Standard-Examiner Editorial Board
By now, all residents have received their vote-by-mail ballots if you previously registered to vote. Those must be mailed by Nov. 5, with Election Day being Nov. 6.
Of course, if you did not make the deadline to get a mailed ballot, all is not lost. You can still participate in voting by going to select locations on Nov. 6 to cast your ballot in person.
There are many important issues facing Northern Utah voters this round of midterm elections that need your input.
On a state level, we will select a new U.S. senator, vote for U.S. House representatives and decide whether or not to make several changes to Utah’s constitution and laws. We encourage you to read up on the items on your ballot to make informed decisions you feel are the best for your family and our community.
Locally, some residents will be able to vote on a school bond, county commissioners, state representatives and senators.
While we do not have time to weigh in on all the issues you face, we felt it important to share some of our thoughts as we’ve watched and covered candidates and ballot issues.
Ogden school bond
Residents in the Ogden School District have been presented with an updated proposal by the district for an $87 million bond to upgrade Polk and Wasatch elementary schools and replace Horace Mann and T.O. Smith elementary schools. Taylor Canyon Elementary will likely close if the bond passes. The bond will allow the district to upgrade buildings that do not currently meet modern safety and learning standards. It will require a tax increase residents will see each month, if passed.
After making adjustments and listening to parents’ concerns last year, we think the district has proposed a better plan, and one that we would encourage voters in the district to support by voting “yes” on their ballots. These upgrades will greatly improve the safety and functionality of our children’s schools.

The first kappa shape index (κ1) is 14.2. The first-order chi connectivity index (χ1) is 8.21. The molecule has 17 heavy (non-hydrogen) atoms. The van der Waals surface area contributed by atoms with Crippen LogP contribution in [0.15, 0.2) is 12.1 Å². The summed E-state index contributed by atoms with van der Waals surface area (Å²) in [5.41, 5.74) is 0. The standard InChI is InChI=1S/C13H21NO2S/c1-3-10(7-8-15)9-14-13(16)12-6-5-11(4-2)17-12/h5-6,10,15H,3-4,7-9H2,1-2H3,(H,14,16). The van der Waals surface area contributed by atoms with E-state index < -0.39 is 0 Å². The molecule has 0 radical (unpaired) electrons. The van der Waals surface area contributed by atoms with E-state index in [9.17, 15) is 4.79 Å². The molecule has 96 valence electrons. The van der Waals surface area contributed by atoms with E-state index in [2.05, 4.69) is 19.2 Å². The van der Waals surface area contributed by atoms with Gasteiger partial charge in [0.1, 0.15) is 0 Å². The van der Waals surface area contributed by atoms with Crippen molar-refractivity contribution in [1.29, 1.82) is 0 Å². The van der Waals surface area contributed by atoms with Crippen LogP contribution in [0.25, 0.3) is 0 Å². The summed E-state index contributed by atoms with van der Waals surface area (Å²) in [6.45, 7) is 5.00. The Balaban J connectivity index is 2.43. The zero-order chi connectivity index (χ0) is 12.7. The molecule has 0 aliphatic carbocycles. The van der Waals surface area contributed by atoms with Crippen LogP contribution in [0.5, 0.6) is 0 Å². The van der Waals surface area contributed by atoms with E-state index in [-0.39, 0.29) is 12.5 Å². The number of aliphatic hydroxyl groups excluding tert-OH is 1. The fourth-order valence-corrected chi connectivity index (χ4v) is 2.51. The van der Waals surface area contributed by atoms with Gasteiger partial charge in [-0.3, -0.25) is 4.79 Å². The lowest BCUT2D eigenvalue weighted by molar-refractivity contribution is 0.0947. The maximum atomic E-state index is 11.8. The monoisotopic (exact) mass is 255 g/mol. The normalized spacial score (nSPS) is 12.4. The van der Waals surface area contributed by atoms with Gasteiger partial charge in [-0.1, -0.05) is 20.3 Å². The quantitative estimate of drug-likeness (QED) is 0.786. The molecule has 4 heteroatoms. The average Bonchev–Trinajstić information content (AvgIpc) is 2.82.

This item on the ballot should not be confused with non-binding Question 1, which relates to a statewide gas tax to raise funds for roads and education.
Perhaps the most widely debated Proposition voters have heard of this year is Proposition 2. The Proposition seeks to add to Utah’s existing cannabis law to create a “state-controlled process that allows persons with certain illnesses to acquire and use medical cannabis,” as well as establish licensed facilities that grow, process and sell medical cannabis, or under limited circumstances allow people to grow up to six plants for personal medical use.
The issue has been debated by the Utah Legislature for years now with no enactment, which is why voters took it themselves to the ballot. While legislators scrambled to come up with a reported new piece of legislation for medical marijuana this last month in response to the ballot measure, there is no guarantee that they will continue forward with it after the election and pass it, should voters say no on Proposition 2. They have had years to take action and have continually sat on it.
We acknowledge that Proposition 2 is not perfect in its entirety. But it provides a base, if passed by voters, for Utah to work with, improve and move forward in addressing the needs of very sick children and adults suffering from diseases with which opioids and other prescription medications have not sufficiently aided. Utah families should not be driven to other states to get the medical redress they so desperately need.